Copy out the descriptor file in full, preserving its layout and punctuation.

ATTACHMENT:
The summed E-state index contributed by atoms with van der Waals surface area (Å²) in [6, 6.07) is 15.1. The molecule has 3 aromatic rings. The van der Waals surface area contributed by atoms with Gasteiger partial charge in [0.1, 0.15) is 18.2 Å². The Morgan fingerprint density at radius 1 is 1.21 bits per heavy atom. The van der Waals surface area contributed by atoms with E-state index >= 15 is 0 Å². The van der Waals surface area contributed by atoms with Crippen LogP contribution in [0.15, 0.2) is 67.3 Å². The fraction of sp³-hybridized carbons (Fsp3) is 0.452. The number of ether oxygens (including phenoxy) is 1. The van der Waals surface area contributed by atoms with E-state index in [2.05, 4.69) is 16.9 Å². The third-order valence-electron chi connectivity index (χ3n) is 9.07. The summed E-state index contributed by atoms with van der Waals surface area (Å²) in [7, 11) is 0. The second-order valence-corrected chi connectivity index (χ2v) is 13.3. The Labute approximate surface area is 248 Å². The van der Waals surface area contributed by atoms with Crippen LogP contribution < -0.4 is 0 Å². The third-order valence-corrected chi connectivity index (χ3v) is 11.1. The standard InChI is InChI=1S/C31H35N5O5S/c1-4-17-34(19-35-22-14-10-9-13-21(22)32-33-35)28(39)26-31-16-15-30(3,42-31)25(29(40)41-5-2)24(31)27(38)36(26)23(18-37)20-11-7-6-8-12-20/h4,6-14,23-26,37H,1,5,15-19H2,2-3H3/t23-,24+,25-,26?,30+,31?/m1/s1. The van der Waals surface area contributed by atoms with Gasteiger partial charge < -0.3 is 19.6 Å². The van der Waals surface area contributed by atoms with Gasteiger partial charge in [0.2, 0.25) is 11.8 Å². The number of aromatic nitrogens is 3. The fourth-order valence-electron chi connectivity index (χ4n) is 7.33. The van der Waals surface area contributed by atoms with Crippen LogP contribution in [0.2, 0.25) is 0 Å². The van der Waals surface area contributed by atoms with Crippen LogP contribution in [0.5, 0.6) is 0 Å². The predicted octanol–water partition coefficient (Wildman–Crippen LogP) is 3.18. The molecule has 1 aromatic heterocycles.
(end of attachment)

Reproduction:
The summed E-state index contributed by atoms with van der Waals surface area (Å²) in [6, 6.07) is 15.1. The molecule has 3 aromatic rings. The van der Waals surface area contributed by atoms with Gasteiger partial charge in [0.1, 0.15) is 18.2 Å². The Morgan fingerprint density at radius 1 is 1.21 bits per heavy atom. The van der Waals surface area contributed by atoms with E-state index >= 15 is 0 Å². The van der Waals surface area contributed by atoms with Crippen LogP contribution in [0.15, 0.2) is 67.3 Å². The fraction of sp³-hybridized carbons (Fsp3) is 0.452. The number of ether oxygens (including phenoxy) is 1. The van der Waals surface area contributed by atoms with E-state index in [2.05, 4.69) is 16.9 Å². The third-order valence-electron chi connectivity index (χ3n) is 9.07. The summed E-state index contributed by atoms with van der Waals surface area (Å²) in [7, 11) is 0. The second-order valence-corrected chi connectivity index (χ2v) is 13.3. The Labute approximate surface area is 248 Å². The van der Waals surface area contributed by atoms with Crippen LogP contribution < -0.4 is 0 Å². The third-order valence-corrected chi connectivity index (χ3v) is 11.1. The standard InChI is InChI=1S/C31H35N5O5S/c1-4-17-34(19-35-22-14-10-9-13-21(22)32-33-35)28(39)26-31-16-15-30(3,42-31)25(29(40)41-5-2)24(31)27(38)36(26)23(18-37)20-11-7-6-8-12-20/h4,6-14,23-26,37H,1,5,15-19H2,2-3H3/t23-,24+,25-,26?,30+,31?/m1/s1. The van der Waals surface area contributed by atoms with Gasteiger partial charge < -0.3 is 19.6 Å². The van der Waals surface area contributed by atoms with Gasteiger partial charge in [0.2, 0.25) is 11.8 Å². The number of aromatic nitrogens is 3. The fourth-order valence-electron chi connectivity index (χ4n) is 7.33. The van der Waals surface area contributed by atoms with Crippen LogP contribution in [0.2, 0.25) is 0 Å². The van der Waals surface area contributed by atoms with Crippen LogP contribution in [0.5, 0.6) is 0 Å². The predicted octanol–water partition coefficient (Wildman–Crippen LogP) is 3.18. The molecule has 1 aromatic heterocycles.